"Sutton-Upon-Trent is a large and well built village and parish, situated on the Great North Road, and on the west bank of the Trent, eight miles north of Newark. Its parish contains 1,273 inhabitants, and 2,450 acres of land, enclosed in 1803, when land was awarded to Sir Edward Hulse, the impropriator, and to the vicar in lieu of tithes. J.E. Denison Esq. is now the principal owner and lord of the manor, which anciently belonged to the Suttons, one of whose co-heiresses married Bertram Monboucher, who in the reign of Edward III claimed a market every Monday, and a fair for two days, on the eve and feast of St James the Apostle, but they have long been disused. There is a hiring for servants on May Day and Martinmas. Mr John Esam, Mr William Palmer, Mr Samuel Pennington, Mr James Buttery, Miss Elizabeth Downing and many others are small freeholders.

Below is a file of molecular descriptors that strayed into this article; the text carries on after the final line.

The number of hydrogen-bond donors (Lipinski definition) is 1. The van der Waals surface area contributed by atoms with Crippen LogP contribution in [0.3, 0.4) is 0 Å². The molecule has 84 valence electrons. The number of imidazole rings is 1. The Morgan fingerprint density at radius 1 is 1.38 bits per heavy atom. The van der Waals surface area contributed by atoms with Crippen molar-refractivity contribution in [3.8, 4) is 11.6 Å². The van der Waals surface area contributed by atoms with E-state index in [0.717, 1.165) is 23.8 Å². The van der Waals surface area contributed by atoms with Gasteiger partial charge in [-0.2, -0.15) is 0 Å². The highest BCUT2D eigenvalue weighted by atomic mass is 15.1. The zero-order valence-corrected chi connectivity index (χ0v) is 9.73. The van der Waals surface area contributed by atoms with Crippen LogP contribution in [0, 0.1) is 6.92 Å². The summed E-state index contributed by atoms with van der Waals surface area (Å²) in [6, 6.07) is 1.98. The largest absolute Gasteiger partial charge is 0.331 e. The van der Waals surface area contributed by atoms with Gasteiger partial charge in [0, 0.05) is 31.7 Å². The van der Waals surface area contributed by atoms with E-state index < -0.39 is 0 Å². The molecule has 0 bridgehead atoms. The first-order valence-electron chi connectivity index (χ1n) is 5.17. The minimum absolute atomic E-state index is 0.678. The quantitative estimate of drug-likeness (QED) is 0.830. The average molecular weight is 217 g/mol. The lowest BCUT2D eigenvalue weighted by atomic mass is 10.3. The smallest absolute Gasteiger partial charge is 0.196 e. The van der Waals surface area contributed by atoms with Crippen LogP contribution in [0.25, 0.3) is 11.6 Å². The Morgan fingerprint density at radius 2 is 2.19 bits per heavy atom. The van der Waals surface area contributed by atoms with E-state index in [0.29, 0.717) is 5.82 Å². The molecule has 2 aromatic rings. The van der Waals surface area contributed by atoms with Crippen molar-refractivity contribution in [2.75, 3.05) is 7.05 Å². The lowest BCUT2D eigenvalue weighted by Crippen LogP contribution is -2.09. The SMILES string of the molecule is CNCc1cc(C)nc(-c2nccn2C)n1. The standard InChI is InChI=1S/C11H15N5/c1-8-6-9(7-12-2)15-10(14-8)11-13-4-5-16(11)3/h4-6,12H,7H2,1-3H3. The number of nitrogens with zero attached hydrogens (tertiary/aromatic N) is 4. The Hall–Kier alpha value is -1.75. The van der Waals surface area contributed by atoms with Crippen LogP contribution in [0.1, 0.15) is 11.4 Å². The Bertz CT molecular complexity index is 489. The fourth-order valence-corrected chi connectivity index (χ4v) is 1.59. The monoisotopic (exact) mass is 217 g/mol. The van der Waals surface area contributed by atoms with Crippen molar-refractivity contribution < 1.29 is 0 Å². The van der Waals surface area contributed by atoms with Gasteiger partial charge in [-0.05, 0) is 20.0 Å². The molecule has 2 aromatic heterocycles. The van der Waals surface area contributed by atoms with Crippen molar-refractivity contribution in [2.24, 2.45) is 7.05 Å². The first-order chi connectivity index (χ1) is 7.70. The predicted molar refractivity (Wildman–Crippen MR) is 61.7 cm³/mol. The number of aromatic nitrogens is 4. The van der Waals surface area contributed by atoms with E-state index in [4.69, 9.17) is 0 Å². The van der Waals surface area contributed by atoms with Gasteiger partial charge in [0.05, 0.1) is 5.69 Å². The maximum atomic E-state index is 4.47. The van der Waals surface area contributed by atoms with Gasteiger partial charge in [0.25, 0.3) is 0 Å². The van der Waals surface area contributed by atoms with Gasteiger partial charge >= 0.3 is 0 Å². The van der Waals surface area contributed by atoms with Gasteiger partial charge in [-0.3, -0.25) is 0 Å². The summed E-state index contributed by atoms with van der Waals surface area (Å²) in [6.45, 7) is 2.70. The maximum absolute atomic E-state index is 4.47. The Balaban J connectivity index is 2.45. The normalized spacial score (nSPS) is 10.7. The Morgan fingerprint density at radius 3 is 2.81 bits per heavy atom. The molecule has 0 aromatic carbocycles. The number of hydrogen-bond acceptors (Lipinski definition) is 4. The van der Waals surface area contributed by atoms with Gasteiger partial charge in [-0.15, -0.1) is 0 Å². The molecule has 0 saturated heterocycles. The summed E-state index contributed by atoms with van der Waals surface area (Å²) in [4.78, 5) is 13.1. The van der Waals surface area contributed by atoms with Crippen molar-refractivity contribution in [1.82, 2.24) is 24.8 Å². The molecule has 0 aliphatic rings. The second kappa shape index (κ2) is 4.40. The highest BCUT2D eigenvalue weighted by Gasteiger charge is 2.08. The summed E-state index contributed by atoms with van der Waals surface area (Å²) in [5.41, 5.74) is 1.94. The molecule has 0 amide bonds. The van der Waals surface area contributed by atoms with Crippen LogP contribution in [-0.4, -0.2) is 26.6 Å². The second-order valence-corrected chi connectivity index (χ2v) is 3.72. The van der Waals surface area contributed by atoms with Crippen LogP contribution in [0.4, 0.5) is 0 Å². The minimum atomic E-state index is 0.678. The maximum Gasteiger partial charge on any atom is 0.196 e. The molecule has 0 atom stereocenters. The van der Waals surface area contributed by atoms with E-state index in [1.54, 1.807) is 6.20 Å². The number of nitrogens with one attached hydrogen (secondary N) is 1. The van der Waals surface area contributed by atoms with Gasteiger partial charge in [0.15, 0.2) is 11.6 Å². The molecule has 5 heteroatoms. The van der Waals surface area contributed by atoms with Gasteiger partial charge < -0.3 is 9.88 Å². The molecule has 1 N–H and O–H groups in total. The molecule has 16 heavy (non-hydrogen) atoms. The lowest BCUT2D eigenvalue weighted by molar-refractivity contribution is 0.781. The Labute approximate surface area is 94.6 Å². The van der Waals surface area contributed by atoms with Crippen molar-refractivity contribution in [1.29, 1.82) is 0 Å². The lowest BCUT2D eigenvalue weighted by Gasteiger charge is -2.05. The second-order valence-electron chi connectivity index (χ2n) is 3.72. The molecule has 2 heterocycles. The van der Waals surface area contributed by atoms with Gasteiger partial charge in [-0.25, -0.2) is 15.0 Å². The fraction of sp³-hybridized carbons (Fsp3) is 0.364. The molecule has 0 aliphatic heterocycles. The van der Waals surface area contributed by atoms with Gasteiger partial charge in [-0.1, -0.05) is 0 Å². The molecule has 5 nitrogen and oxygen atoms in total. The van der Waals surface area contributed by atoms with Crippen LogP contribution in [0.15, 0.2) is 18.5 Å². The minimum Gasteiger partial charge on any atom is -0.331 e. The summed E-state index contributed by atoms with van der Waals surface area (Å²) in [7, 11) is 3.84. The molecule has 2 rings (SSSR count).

The church is a handsome structure, dedicated to All Saints, with a tower and five bells. It formerly had a slender spire, which was taken down a few years ago. It is a vicarage, valued in the King's books at £5 6s 8d, now £290. The Rev. Richard Thompson is the incumbent and patron, having purchased the next presentation from the Hulse family."
[WHITE's "Directory of Nottinghamshire," 1853]